MPAff Quantitative Prerequisites
In order to enroll in the beginning course of the quantitative sequence, Introduction to Empirical Methods for Policy Analysis (IEM), a student must have completed either formal undergraduate coursework with a grade of C or better in calculus and statistics or passed the LBJ validation exam(s).
If you have already taken those prerequisite courses as part of your undergraduate curriculum, they will show in your admissions transcript and your requirements will be fulfilled. You can always ask the Admissions Coordinator.
If you have not taken the required course(s), you have several options between your admission date and fall orientation in August:
- The LBJ School will offer Quantitative Foundation for Public Policy as a PA 325 or PA 310C topic. The course will be offered during the Summer I term. Successfully completing this course, taught by an LBJ School professor, will satisfy the both the calculus and statistics pre-requisites.
- You may do self-study and take the validation exams during orientation in August. Check the information on the quantitative course handout for Camp LBJ as an indicator of the subjects needed for self-study.
- You may take the course at a local college. You should bring transcripts or grade reports to the Admissions Coordinator before new student registration during orientation in August. We are generally looking for a course that covers:
- Basic Probability concepts;
- Descriptive Statistics
- Sampling and Estimation (e.g. Sample Sizes, Confidence Intervals, etc.)
- Intro to Inferential Statistics such as (hopefully at least one, and maybe two, of the following):
- One-sample hypothesis tests (of means and/or proportions)
- Intro to Design and Experiments and Analysis of Variance (ANOVA)
- Intro to Simple Linear Regression
The first semester of the two-semester core quantitative sequence for a Masters in Public Affairs at the LBJ School, (i.e., IEM), is a fast-paced course which assumes all students begin the course with some exposure to, and experience in, statistical analysis and calculus concepts. In IEM, we typically cover more than one (undergraduate) semester of statistics in about one-half the semester. The other half of the IEM semester focuses on decision Analysis and optimization concepts. Both of these "management science" topics draw heavily on the mathematical concepts developed in a basic undergraduate math course. It is nearly impossible to succeed in IEM without some background in statistics, algebra, and pre-calculus. Some familiarity with differential calculus (i.e., derivatives) is also expected. The validation exams ensure that all students enrolling in IEM have the preparation needed to succeed in the course, if they haven't already prepared in these areas at the undergraduate level.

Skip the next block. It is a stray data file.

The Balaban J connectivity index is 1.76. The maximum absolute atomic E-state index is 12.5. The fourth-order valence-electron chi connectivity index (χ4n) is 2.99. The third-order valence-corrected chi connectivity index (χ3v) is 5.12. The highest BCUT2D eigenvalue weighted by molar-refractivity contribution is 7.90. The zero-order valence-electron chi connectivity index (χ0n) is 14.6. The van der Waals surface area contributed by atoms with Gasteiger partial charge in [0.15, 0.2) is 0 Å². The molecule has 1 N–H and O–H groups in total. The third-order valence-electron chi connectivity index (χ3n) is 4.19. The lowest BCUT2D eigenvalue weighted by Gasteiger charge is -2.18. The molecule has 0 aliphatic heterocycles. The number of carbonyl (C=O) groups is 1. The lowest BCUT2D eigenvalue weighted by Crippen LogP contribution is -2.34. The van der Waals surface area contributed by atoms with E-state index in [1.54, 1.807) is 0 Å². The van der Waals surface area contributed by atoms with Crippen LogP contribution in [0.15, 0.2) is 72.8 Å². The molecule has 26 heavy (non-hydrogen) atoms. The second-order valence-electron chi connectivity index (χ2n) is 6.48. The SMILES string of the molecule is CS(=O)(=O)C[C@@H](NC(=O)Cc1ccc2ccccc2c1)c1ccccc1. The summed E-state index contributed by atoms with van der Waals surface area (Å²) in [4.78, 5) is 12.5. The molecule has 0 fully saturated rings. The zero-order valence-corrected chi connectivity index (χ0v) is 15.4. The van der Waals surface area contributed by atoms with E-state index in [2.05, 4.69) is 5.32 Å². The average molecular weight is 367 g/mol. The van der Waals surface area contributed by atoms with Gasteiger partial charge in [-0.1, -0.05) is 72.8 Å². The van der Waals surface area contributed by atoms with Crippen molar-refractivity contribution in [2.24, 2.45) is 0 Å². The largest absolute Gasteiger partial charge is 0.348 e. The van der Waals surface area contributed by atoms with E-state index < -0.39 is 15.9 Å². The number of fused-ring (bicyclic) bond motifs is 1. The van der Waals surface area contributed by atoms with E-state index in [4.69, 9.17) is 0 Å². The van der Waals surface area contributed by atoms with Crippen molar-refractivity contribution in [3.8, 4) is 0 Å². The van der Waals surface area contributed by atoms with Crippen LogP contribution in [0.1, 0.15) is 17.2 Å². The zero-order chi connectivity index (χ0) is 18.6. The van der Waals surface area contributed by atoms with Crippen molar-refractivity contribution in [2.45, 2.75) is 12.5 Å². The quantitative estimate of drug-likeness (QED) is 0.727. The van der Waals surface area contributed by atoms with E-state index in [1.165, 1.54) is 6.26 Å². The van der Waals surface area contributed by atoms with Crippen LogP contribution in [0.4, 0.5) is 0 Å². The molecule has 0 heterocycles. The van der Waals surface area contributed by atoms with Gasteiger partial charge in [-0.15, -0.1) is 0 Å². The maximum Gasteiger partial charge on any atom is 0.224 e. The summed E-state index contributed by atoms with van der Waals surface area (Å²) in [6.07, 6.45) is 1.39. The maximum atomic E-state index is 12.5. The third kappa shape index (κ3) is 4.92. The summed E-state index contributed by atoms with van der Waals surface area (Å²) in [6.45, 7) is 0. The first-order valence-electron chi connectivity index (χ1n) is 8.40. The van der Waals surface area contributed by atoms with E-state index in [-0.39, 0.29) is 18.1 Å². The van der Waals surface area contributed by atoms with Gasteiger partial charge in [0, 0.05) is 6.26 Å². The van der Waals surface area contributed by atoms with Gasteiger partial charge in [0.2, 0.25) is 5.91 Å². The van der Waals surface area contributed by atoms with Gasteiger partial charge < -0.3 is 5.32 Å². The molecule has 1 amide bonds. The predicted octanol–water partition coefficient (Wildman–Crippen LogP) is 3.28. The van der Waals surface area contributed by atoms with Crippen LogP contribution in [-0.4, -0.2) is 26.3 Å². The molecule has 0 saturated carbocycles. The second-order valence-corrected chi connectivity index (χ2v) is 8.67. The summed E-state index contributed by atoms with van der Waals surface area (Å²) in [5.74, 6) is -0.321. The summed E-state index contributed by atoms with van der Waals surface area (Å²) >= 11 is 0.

For new students who have already taken the prerequisite courses, but need to brush-up on their algebra, calculus, and/or statistics, a quantitative segment is offered as part of Camp LBJ. This segment is not a substitute for those who have never had an undergraduate math course.
Quantitative Course Sequence
Introduction to Empirical Methods for Policy Analysis (IEM)
This course introduces students to the concepts, tools and pitfalls of quantitative analysis in decision-making. Its primary objective is the development of analytic thinking and communication skills through quantitative models.
Analytic ability is an indispensable element of a successful public administrator or policy analyst. While most of the core courses in the MPAff curriculum are designed to help develop this ability, this course focuses on one particular aspect: the rational approach to decision-making with emphasis on mathematical and statistical methodology. The intent of this course is neither to advocate this approach in public policy nor to dwell on the mechanics of specific techniques. Rather, the emphasis is on the abilities to conceptualize and to communicate issues in precise, analytic terms. Such abilities will be of prime importance in public service careers. The quantitative techniques acquired in this course should be considered beneficial side-products.
The course is offered only in the fall semester.
Advanced Empirical Methods for Policy Analysis (AEM)
AEM is a required flexible course that offers students opportunities to study quantitative applications in depth. A range of topics are offered, from which MPAff students must select at least one. Successful completion of the beginning methods course is a prerequisite.
One section of the course is offered during the fall; four or five sections are normally offered during the spring semester. As a flexible core course, it may be taken more than once if topics differ. Some course topics offered in the past several years include: management methods, program evaluation, econometrics, government economic statistics, and advanced regression.